Fri 23 Oct 2015

South Africa: Keeping Up With The Joneses


Janet Wynne Evans finds pots of pure gold at the end of the Rainbow Nation tasting…

Some of the delicacies prepared by Roger Jones.

Some of the delicacies prepared by Roger Jones.

Last week, I attended an extraordinary wine tasting at South Africa House. I fully expected to taste great wines. What I didn’t expect was to have one of my founding food-and-wine matching principles shaken to the core.

As with all big, generic tastings, I had plotted my agenda, which was Western Cape blends. These innovative combinations – chenin, chardonnay, roussanne, grenache, viognier and semillon for whites and syrah, touriga nacional, grenache, mourvèdre for the reds – are godsends for a food obsessive. The whites, in particular, quite simply go with everything I throw at them, from garlicky to Gujarati. What I can’t throw, having neither the skill nor the imagination, not to mention the training, are the gastronomic and the gourmet.

With sustaining solids provided by my compatriot, Michelin-starred chef Roger Jones, what better opportunity to complete the set?

Lest fellow members deplore the kind of lifestyle we appear to enjoy in the wine trade, may I also point out that this event was also open to retail consumers in the evening? The 800-plus canapés Roger had painstakingly prepared were testament to that.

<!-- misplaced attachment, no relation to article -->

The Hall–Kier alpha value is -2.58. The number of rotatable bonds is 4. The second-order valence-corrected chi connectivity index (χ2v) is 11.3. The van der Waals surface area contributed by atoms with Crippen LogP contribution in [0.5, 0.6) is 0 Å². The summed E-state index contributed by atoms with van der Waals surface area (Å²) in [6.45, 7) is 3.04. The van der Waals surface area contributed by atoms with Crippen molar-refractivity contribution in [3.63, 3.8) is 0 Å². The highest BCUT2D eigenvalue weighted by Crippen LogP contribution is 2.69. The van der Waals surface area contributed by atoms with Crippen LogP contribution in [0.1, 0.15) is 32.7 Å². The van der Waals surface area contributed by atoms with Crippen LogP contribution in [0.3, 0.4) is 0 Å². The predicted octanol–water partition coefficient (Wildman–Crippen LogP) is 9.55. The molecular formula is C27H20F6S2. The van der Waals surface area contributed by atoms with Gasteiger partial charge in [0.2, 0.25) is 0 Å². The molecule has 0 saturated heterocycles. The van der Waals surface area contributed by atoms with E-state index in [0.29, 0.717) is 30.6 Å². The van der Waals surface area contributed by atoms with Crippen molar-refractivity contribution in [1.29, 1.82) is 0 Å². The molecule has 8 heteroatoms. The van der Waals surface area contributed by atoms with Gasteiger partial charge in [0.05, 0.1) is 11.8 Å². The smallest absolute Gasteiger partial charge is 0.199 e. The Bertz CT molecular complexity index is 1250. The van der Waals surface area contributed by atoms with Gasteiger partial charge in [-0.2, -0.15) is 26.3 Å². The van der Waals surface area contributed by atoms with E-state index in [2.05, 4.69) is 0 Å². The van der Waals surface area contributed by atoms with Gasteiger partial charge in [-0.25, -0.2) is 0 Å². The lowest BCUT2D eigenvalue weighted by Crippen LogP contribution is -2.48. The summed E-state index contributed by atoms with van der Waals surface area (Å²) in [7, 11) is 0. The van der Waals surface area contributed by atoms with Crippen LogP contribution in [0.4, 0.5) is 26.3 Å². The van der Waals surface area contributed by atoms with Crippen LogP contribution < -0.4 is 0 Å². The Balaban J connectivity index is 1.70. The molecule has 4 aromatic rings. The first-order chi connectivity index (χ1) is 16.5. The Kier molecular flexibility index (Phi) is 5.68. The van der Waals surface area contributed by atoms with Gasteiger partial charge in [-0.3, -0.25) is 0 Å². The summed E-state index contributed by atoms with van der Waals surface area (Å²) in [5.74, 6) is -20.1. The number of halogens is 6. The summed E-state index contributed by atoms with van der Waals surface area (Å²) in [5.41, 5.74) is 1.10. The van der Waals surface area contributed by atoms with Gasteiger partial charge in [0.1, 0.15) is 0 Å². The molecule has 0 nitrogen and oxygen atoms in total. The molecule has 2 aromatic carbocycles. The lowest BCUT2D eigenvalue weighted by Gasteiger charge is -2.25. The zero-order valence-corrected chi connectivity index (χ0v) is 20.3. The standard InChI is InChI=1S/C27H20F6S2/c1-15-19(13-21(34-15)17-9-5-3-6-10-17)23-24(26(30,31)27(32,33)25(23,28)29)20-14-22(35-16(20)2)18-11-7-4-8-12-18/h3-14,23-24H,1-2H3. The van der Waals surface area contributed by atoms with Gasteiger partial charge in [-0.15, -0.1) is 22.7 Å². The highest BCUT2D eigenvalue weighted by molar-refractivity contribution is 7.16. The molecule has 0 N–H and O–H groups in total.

The wine list at Roger’s destination Wiltshire restaurant, The Harrow in Little Bedwyn, is famous in the business for championing the new world. It’s also famous for ungreedy mark-ups. An example I’d cite is Australia’s iconic Giaconda Chardonnay – a me-too Montrachet if ever there was one – which is offered at not much more than you’d pay at a top-end retailer. The bottom end would never have heard of it.

At the ‘South African Flavour’ matching seminar that concluded my visit to the tasting, the first of many surprises for me was that no blends were included. Lined up before us were six monovarietals of the kind the Rainbow Nation does best, selected to complement Roger’s inspirations by Fiona Beckett of The Guardian and Sadly, Fiona couldn’t be with us as planned, to present the workshop and to join Roger for a well-deserved bow, because it was a revelation.